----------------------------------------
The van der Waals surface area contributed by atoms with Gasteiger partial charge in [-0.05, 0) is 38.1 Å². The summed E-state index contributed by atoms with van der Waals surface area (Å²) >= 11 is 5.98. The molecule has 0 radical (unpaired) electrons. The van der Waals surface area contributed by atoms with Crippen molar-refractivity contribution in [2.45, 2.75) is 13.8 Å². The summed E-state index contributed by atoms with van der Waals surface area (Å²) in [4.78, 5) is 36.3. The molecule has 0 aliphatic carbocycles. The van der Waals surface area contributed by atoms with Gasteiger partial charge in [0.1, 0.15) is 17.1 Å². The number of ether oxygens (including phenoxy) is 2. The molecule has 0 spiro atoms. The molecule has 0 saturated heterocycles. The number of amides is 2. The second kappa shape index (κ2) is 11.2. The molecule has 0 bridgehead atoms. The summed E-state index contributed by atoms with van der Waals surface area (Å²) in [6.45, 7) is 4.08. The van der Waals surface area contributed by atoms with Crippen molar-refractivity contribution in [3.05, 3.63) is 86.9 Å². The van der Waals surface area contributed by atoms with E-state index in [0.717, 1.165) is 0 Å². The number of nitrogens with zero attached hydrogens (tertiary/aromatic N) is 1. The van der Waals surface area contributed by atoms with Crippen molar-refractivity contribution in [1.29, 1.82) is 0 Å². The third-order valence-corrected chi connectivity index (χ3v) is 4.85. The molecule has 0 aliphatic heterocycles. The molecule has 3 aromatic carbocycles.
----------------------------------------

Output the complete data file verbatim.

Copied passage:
The van der Waals surface area contributed by atoms with Gasteiger partial charge in [-0.05, 0) is 38.1 Å². The summed E-state index contributed by atoms with van der Waals surface area (Å²) >= 11 is 5.98. The molecule has 0 radical (unpaired) electrons. The van der Waals surface area contributed by atoms with Crippen molar-refractivity contribution in [2.45, 2.75) is 13.8 Å². The summed E-state index contributed by atoms with van der Waals surface area (Å²) in [4.78, 5) is 36.3. The molecule has 0 aliphatic carbocycles. The van der Waals surface area contributed by atoms with Gasteiger partial charge in [0.1, 0.15) is 17.1 Å². The number of ether oxygens (including phenoxy) is 2. The molecule has 0 spiro atoms. The molecule has 0 saturated heterocycles. The number of amides is 2. The second kappa shape index (κ2) is 11.2. The molecule has 0 bridgehead atoms. The summed E-state index contributed by atoms with van der Waals surface area (Å²) in [6.45, 7) is 4.08. The van der Waals surface area contributed by atoms with Crippen molar-refractivity contribution in [3.05, 3.63) is 86.9 Å². The van der Waals surface area contributed by atoms with E-state index in [0.717, 1.165) is 0 Å². The number of nitrogens with zero attached hydrogens (tertiary/aromatic N) is 1. The van der Waals surface area contributed by atoms with Crippen molar-refractivity contribution in [1.29, 1.82) is 0 Å². The third-order valence-corrected chi connectivity index (χ3v) is 4.85. The molecule has 0 aliphatic heterocycles. The molecule has 3 aromatic carbocycles.